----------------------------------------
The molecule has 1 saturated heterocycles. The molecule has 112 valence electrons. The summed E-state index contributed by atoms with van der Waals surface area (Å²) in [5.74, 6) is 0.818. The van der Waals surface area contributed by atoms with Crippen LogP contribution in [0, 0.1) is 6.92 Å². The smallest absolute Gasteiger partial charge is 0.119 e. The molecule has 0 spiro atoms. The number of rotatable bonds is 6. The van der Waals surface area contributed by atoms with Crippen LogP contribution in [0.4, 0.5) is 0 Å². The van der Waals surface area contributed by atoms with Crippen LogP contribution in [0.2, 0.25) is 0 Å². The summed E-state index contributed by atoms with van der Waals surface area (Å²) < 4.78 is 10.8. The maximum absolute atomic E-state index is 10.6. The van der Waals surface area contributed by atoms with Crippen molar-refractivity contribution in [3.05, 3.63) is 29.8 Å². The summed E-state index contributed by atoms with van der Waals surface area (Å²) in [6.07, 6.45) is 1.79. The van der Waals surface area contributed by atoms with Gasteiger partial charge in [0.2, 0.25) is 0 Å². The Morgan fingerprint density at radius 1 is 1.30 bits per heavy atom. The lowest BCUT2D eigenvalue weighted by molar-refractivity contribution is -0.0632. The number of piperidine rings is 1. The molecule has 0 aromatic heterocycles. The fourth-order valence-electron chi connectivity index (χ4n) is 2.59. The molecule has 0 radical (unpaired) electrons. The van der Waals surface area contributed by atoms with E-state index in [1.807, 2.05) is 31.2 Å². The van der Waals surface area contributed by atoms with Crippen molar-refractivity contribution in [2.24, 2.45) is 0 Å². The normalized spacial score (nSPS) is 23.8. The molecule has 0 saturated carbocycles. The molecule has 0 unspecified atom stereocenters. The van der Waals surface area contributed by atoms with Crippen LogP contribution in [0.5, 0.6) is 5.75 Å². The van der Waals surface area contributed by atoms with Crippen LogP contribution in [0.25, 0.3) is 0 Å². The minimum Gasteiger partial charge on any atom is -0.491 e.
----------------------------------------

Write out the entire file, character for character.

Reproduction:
The molecule has 1 saturated heterocycles. The molecule has 112 valence electrons. The summed E-state index contributed by atoms with van der Waals surface area (Å²) in [5.74, 6) is 0.818. The van der Waals surface area contributed by atoms with Crippen LogP contribution in [0, 0.1) is 6.92 Å². The smallest absolute Gasteiger partial charge is 0.119 e. The molecule has 0 spiro atoms. The number of rotatable bonds is 6. The van der Waals surface area contributed by atoms with Crippen LogP contribution in [0.4, 0.5) is 0 Å². The van der Waals surface area contributed by atoms with Crippen LogP contribution in [0.2, 0.25) is 0 Å². The summed E-state index contributed by atoms with van der Waals surface area (Å²) < 4.78 is 10.8. The maximum absolute atomic E-state index is 10.6. The van der Waals surface area contributed by atoms with Crippen molar-refractivity contribution in [3.05, 3.63) is 29.8 Å². The summed E-state index contributed by atoms with van der Waals surface area (Å²) in [6.07, 6.45) is 1.79. The van der Waals surface area contributed by atoms with Gasteiger partial charge in [0.2, 0.25) is 0 Å². The Morgan fingerprint density at radius 1 is 1.30 bits per heavy atom. The lowest BCUT2D eigenvalue weighted by molar-refractivity contribution is -0.0632. The number of piperidine rings is 1. The molecule has 0 aromatic heterocycles. The fourth-order valence-electron chi connectivity index (χ4n) is 2.59. The molecule has 0 radical (unpaired) electrons. The van der Waals surface area contributed by atoms with E-state index in [1.807, 2.05) is 31.2 Å². The van der Waals surface area contributed by atoms with Crippen molar-refractivity contribution in [2.24, 2.45) is 0 Å². The normalized spacial score (nSPS) is 23.8. The molecule has 0 saturated carbocycles. The molecule has 0 unspecified atom stereocenters. The van der Waals surface area contributed by atoms with Crippen LogP contribution in [0.5, 0.6) is 5.75 Å². The van der Waals surface area contributed by atoms with Crippen LogP contribution in [0.25, 0.3) is 0 Å². The minimum Gasteiger partial charge on any atom is -0.491 e.